I’m often asked about, ‘The African Cellphone Industry,’ and how it compares to America’s cellphone industry, and what Africans primarily use their cellphones for?

I intend to answer the abovementioned questions and many, many more during the course of my news article, but let me start off by saying that Africa has been able to jump into the digital age of phone-to-phone communication without having to develop a major landline industry first, which has its pluses and its minuses since our landline industry has created millions and millions of standalone service tech jobs in addition to millions and millions of cellphone industry jobs, so when it comes to having a dual communications industry that provides millions of jobs, as well as a backup emergency system that does not depend on cell towers, America still stands at the very top of the person to person communications mountain.

But, is it really a fair comparison since Africa has way more people than the United States, and can therefore produce many more jobs and subscribers?

Well, in the year 2002 only one to two Africans out of every ten Africans owned a cellphone, however, in the year 2018 Africa’s cellphone industry was just as big as the United States or bigger, and it did not take the African mobile phone networks nearly as long as it had taken the American mobile phone networks to achieve this kind of unprecedented success.

The African Cellphone Industry is booming in South Africa and in Nigeria and also in Kenya, and all across the African continent, and as a result, Smartphones sells will steadily increase with the advent of the Chinese made 5G Network that’s already being used in Mexico.

The cellphone has been a great help to Africa, and while Americans might primarily use their mobile phones for texting, and for taking pictures, and for social media, and for calling friends and family, and for making videos, and for navigation, and for listening to music, and for watching movies, and for watching YouTube; the Africans are into a phenomena called, ‘Mobile Money,’ and primarily use their cellphones for sending text messages, and for taking pictures, and for creating videos, and for getting political news, and for making and receiving payments, and for getting consumer info, and for getting health info, and for accessing social media sites, and for looking for jobs while applying for positions through their cellphones, which is something that would not be at all possible without Dr. Henry T. Sampson since the Cellphone simply would not exist without the pioneering work of an African American scientist named Dr. Henry T. Sampson, who invented the, ‘Gamma-Electric Cell,’ on July 6, 1971, and who also holds the U.S. Patent No. 3, 591, 860 for his ground breaking invention that gave birth to the 40 plus year old cell phone that you and I are carrying around inside our pockets and our day bags and our purses.

The ‘Gamma Electric Cell’ invention made it possible for Motorola’s engineer Marty Cooper to place the very first public cellphone call on April 3, 1973.

The Verge captured this history making event, which again would not have been possible without Dr. Henry T. Sampson’s ‘Gamma-Electric Cell’ invention, by telling us that the first public cell phone call took place in Midtown Manhattan, and that Marty Cooper called Joel Engel, who was the head of Bell Labs at the time, which was a competitor, and said, ‘Joel, this is Marty. I’m calling you from a cell phone, a real handheld portable cell phone.’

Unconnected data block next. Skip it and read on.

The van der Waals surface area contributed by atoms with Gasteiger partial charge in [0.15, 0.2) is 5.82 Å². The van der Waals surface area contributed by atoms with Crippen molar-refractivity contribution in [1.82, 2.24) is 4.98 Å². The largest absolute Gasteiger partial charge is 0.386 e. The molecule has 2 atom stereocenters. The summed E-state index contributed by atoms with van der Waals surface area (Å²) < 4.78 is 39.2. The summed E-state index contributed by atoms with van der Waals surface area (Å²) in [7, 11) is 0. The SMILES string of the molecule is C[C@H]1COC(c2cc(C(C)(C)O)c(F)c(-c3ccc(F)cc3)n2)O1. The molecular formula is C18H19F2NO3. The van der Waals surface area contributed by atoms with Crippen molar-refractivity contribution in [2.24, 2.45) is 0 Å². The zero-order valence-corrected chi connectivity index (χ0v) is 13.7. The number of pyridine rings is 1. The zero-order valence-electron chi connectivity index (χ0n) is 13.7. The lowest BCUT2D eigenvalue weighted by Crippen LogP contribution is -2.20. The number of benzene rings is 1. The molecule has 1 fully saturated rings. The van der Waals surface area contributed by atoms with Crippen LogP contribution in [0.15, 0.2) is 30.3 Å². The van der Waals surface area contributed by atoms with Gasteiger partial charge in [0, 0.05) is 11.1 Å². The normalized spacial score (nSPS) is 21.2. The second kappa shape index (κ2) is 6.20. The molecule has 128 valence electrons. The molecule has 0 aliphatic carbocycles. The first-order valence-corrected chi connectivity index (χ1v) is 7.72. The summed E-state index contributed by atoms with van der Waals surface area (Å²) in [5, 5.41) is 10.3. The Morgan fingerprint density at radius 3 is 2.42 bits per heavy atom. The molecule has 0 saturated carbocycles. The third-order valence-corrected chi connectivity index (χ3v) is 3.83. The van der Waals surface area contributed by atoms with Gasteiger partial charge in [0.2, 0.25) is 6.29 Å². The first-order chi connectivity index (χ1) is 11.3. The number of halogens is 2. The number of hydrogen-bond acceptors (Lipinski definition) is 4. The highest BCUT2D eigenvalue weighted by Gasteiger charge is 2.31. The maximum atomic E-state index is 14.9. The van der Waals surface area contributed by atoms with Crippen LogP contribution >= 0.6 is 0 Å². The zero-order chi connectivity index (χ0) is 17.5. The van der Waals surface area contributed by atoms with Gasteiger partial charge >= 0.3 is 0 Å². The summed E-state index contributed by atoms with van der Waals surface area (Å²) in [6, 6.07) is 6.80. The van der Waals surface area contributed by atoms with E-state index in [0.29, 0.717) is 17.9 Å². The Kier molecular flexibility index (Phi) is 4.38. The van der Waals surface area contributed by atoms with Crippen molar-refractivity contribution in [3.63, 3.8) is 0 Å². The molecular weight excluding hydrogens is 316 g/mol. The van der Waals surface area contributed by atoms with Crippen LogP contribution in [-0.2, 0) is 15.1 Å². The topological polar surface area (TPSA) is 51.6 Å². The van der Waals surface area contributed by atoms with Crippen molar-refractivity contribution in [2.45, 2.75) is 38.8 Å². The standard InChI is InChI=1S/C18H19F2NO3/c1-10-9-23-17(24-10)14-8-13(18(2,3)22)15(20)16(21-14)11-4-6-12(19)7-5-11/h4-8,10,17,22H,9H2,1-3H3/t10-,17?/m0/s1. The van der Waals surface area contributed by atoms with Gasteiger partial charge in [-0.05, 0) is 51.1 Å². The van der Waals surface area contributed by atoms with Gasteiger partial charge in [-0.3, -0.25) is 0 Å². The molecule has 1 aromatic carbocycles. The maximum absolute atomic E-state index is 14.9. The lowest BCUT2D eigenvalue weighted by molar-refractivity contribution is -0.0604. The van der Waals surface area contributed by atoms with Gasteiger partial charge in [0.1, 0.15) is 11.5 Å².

The call between Marty Cooper and Joel Engel was placed on a Motorola DynaTAC 8000x, which weighed some 2.5 pounds at the time.

Today our cellphones weigh 4 ounces, and although most Americans and Africans might not be aware of the history of the cellphone or who Dr. Henry T. Sampson is, their lives have been greatly enriched by his patented technology, which changed the entire English and non-English speaking world forever, so let us honor the African American scientist that brought the world the ‘Gamma-Electric Cell’ that’s directly responsible for our cellphones, and for Africa’s booming cellphone industry, which has more than one cellphone carrier, which might surprise some Americans since I was told by some Americans that they believe that Africa only has one or two cellphone carriers at most since America has had a cellphone industry ever since the 1980s.

Well, contrary to what some Americans might presently believe Africa has a pretty sizable mobile phone network that stretches far beyond one to two cellphone carriers.

I will list a few of Africa’s best known mobile phone networks or cellphone carriers below.  

Vodafone:

Vodafone provides coverage for South Africa, Ghana, and Egypt     

Telefonica:

Telefonica provides coverage for Sudan (operating as Sudan Unicom) and Morocco

Airtel:

Airtel provides coverage for Burkina Faso, Chad, Republic of Congo, Democratic Republic of Congo, Ghana, Nigeria, Kenya, and Uganda and other places in Africa

Orange:

Orange provides coverage for Botswana, Cameroon, Egypt, Equatorial Guinea, Kenya, Ivory Coast, Mali, Niger, Senegal, Madagascar, Togo, and Uganda

Beeline:

Beeline provides coverage for many places in Africa and is a Russian mobile phone network that operates around the world and that has over 190 million subscribers throughout the world.

Well, by now you should know a lot more about The African Cellphone Industry than you previously did.

You should also know a lot more about the very first public cellphone call as well, and much, much more about how the cell phone ultimately came into being, and who invented the ‘Gamma-Electric Cell’ that gave birth to the cell phone.

Nathaniel Armstrong, Jr.

Cerritos, CA –